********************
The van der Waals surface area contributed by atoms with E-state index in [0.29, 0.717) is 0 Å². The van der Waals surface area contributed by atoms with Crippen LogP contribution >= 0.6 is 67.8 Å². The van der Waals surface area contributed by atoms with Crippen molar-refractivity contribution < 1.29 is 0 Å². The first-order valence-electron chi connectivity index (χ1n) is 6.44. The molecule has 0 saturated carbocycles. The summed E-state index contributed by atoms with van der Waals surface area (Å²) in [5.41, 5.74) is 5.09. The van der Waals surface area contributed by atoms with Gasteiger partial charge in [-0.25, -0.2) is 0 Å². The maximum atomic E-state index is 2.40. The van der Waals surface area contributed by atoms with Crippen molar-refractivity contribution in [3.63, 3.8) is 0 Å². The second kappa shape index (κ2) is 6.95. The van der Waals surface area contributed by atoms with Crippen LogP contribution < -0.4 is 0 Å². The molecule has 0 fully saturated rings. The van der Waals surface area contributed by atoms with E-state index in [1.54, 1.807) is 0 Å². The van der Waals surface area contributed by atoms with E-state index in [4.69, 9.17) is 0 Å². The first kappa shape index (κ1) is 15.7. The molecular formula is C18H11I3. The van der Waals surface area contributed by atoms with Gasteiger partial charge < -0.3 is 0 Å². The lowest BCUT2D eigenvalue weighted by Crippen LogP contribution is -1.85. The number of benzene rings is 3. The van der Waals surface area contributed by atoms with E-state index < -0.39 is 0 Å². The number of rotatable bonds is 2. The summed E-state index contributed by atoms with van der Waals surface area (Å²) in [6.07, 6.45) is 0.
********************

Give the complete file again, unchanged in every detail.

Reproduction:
The van der Waals surface area contributed by atoms with E-state index in [0.29, 0.717) is 0 Å². The van der Waals surface area contributed by atoms with Crippen LogP contribution >= 0.6 is 67.8 Å². The van der Waals surface area contributed by atoms with Crippen molar-refractivity contribution < 1.29 is 0 Å². The first-order valence-electron chi connectivity index (χ1n) is 6.44. The molecule has 0 saturated carbocycles. The summed E-state index contributed by atoms with van der Waals surface area (Å²) in [5.41, 5.74) is 5.09. The van der Waals surface area contributed by atoms with Gasteiger partial charge in [-0.25, -0.2) is 0 Å². The maximum atomic E-state index is 2.40. The van der Waals surface area contributed by atoms with Crippen molar-refractivity contribution in [3.63, 3.8) is 0 Å². The second kappa shape index (κ2) is 6.95. The van der Waals surface area contributed by atoms with Crippen LogP contribution < -0.4 is 0 Å². The molecule has 0 fully saturated rings. The van der Waals surface area contributed by atoms with E-state index in [1.54, 1.807) is 0 Å². The van der Waals surface area contributed by atoms with E-state index in [4.69, 9.17) is 0 Å². The first kappa shape index (κ1) is 15.7. The molecular formula is C18H11I3. The van der Waals surface area contributed by atoms with Gasteiger partial charge < -0.3 is 0 Å². The lowest BCUT2D eigenvalue weighted by Crippen LogP contribution is -1.85. The number of benzene rings is 3. The van der Waals surface area contributed by atoms with E-state index < -0.39 is 0 Å². The number of rotatable bonds is 2. The summed E-state index contributed by atoms with van der Waals surface area (Å²) in [6.07, 6.45) is 0.